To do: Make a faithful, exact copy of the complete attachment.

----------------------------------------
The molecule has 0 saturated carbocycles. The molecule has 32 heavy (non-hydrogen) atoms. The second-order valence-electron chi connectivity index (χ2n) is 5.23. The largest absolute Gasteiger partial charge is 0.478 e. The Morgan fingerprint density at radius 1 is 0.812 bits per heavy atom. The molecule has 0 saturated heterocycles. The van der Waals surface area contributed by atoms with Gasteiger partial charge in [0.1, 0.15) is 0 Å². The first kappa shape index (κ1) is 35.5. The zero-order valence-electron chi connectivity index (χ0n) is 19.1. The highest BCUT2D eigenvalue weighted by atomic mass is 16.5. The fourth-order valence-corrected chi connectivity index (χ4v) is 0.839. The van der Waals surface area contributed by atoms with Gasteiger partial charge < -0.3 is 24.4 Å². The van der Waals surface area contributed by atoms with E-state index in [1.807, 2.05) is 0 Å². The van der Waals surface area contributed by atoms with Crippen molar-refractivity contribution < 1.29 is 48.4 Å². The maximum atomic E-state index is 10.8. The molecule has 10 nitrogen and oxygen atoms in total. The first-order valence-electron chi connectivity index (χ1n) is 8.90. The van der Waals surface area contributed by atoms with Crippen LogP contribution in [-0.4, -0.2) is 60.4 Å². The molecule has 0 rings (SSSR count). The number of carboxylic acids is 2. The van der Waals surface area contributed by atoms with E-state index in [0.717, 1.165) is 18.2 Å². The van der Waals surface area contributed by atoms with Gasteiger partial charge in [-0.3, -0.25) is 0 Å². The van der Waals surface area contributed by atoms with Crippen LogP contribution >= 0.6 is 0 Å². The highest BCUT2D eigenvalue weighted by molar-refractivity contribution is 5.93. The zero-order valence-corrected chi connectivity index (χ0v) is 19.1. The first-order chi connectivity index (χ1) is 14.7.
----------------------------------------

The molecule has 0 saturated carbocycles. The molecule has 32 heavy (non-hydrogen) atoms. The second-order valence-electron chi connectivity index (χ2n) is 5.23. The largest absolute Gasteiger partial charge is 0.478 e. The Morgan fingerprint density at radius 1 is 0.812 bits per heavy atom. The molecule has 0 saturated heterocycles. The van der Waals surface area contributed by atoms with Gasteiger partial charge in [0.1, 0.15) is 0 Å². The first kappa shape index (κ1) is 35.5. The zero-order valence-electron chi connectivity index (χ0n) is 19.1. The highest BCUT2D eigenvalue weighted by atomic mass is 16.5. The fourth-order valence-corrected chi connectivity index (χ4v) is 0.839. The van der Waals surface area contributed by atoms with Gasteiger partial charge < -0.3 is 24.4 Å². The van der Waals surface area contributed by atoms with E-state index in [1.807, 2.05) is 0 Å². The van der Waals surface area contributed by atoms with Crippen molar-refractivity contribution < 1.29 is 48.4 Å². The maximum atomic E-state index is 10.8. The molecule has 10 nitrogen and oxygen atoms in total. The first-order valence-electron chi connectivity index (χ1n) is 8.90. The van der Waals surface area contributed by atoms with Crippen LogP contribution in [-0.4, -0.2) is 60.4 Å². The molecule has 0 rings (SSSR count). The number of carboxylic acids is 2. The van der Waals surface area contributed by atoms with E-state index in [0.717, 1.165) is 18.2 Å². The van der Waals surface area contributed by atoms with Gasteiger partial charge in [-0.3, -0.25) is 0 Å². The van der Waals surface area contributed by atoms with Crippen LogP contribution >= 0.6 is 0 Å². The highest BCUT2D eigenvalue weighted by molar-refractivity contribution is 5.93. The zero-order valence-corrected chi connectivity index (χ0v) is 19.1. The first-order chi connectivity index (χ1) is 14.7.